An element pseudoclass does have the benefit of applying to broken links as well as no-image settings. Mozilla already has a prefixed pseudoclass for this case. However, it puts constraints on which other elements you can effect with the selector (needs to be a direct sibling after the missing image in the DOM tree). This limits the use for doing things like un-hiding text labels and captions. Still better than nothing, of course.


I responded:

Right. Maybe we could make something along these lines to work, and it would solve the problem:

<style>
 label[for] { display: none; }
 image:failed-to-load { display: none; }
 label:for(image:failed-to-load) { display: block; }
</style>
<label for="foo">This is my nice image</label>
<img src="....." alt="...." id="foo">

@AmeliaBR responded:

Interesting, idea. Would be fun to generalize a :for(selector) pseudo-class for styling form element labels. Eg label:for(:required)

But doesn't address the too-common case where the image icon that failed to load is a CSS background image or generated content image.


@fantasai responded:

For this kind of use cases, especially the first one, I think a pseudo class that matches on images that fail to load would be easier to use than a media query.

I think that having a media query here would be useful
in many cases. While in some cases you care about whether
a specific image has loaded, if there are no images then
you might want to do something different layout-wise.

Also, your suggestion doesn't address the stylesheet
images question, it would only work for content images.

@frivoal frivoal self-assigned this Oct 27, 2016
@Malvoz

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@Malvoz Malvoz commented Jun 19, 2018

If you transform: rotate(Xdeg) an image which fails to load, currently the alt text naturally stays rotated which this could solve, e.g. img:failed-to-load { transform: none|unset; }.

Also this may be related to whatwg/html#3631 if it is decided that appearance of image placeholders is to be controlled by CSS.

@emilio

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@emilio emilio commented Jun 19, 2018

FWIW, in Firefox you can do img:-moz-broken, which does something like what you want.

Though I think we shouldn't expose that to content...

@frivoal

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@frivoal frivoal commented Jul 3, 2018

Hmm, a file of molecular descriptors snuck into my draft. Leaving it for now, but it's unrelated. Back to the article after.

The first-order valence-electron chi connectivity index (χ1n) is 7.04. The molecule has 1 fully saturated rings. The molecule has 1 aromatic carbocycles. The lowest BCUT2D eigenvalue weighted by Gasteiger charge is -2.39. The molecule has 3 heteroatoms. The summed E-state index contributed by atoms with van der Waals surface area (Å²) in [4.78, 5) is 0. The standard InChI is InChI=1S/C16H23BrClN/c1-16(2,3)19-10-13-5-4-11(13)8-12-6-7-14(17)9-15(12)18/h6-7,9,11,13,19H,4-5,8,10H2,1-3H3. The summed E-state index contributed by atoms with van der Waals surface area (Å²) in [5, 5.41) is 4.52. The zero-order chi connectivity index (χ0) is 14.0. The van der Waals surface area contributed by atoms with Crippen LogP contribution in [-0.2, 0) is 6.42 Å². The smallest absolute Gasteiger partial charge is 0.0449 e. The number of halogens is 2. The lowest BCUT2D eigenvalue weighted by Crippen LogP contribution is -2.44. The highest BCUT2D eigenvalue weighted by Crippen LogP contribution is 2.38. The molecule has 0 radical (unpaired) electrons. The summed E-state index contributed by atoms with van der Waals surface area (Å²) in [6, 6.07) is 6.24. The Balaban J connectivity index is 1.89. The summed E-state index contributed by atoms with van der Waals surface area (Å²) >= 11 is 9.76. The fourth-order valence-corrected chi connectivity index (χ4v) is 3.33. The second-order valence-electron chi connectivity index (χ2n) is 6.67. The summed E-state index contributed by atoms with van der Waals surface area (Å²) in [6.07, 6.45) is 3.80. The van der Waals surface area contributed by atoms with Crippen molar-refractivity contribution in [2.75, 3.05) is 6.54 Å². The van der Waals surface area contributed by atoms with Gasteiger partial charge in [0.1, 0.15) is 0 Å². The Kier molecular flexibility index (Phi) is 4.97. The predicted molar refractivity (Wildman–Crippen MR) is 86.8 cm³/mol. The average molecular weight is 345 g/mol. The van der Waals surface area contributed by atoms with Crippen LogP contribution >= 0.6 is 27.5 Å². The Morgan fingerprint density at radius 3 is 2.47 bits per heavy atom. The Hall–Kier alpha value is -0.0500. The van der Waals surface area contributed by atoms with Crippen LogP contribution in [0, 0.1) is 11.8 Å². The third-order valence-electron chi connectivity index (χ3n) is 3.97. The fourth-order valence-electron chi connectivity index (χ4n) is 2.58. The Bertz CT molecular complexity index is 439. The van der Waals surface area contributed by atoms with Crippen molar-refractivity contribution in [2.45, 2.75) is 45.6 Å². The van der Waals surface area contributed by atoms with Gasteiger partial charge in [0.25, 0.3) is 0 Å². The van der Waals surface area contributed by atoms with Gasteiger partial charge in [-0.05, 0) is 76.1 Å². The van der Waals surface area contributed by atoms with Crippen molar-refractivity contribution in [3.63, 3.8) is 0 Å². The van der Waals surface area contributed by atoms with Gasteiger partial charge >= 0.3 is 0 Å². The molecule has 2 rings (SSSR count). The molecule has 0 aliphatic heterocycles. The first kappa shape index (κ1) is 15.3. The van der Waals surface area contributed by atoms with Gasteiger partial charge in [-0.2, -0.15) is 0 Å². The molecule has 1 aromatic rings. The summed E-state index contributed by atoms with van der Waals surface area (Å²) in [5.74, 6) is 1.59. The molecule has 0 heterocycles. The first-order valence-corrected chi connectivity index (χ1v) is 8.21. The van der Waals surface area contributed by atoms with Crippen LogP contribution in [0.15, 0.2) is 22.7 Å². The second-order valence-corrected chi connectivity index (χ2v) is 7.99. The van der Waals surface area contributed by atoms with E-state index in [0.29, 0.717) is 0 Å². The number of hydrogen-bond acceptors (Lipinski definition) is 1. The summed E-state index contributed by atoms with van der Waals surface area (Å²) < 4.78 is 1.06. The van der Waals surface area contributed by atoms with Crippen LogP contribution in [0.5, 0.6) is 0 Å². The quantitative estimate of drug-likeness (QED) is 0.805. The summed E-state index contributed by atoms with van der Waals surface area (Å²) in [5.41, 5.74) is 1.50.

it seems that conditional rules that apply only if a particular type of resource is both supported and actually loaded is not specific to images. We have a very similar request for fonts in #2540. We have not resolved on a way to solve it yet, but it seems on first approximation that whatever we eventually do to solve that problem should solve both.

Maybe we should close this issue or that issue as a duplicate of the other, and broaden the scope of the one that isn't closed.

@Zhang-Junzhi

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@Zhang-Junzhi Zhang-Junzhi commented Jul 30, 2018

Maybe it would be better to be generalized to any elements with external resources.

I guess a browser or its extensions can, in many ways, disable/block any scripts, including inline scripts, in that case, I still would like to see a fallback mechanism to give users with some friendly hints about the current load status of various external resources, even including load failure of script files. Please refer to the issue @Malvoz referenced above.

@AmeliaBR

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@AmeliaBR AmeliaBR commented Jul 13, 2019

I remembered about this discussion following a twitter thread asking how to test for WebP support. Tim Petrusky reports that having to use JPEG instead of WebP for background images increases download size by 50%. Bumping the thread to get some more attention on it.

For image format support, there are two ways we could handle it:

  • inside the image() or image-set() functions (if we get commitments to actually implement such things!)
  • as a conditional @-rule, such as a media query or a special @supports rule syntax

For "did this particular content image (or other element linking an external resource) fail to load/parse correctly", I think standardizing the Mozilla broken image pseudo-class is valid. We could also add a second pseudo for the "waiting to load" state, which becomes more important with native lazy loading.

For overall image / external resource download settings, I still think this makes the most sense as a media query. But at least some use cases could be handled by the other features above.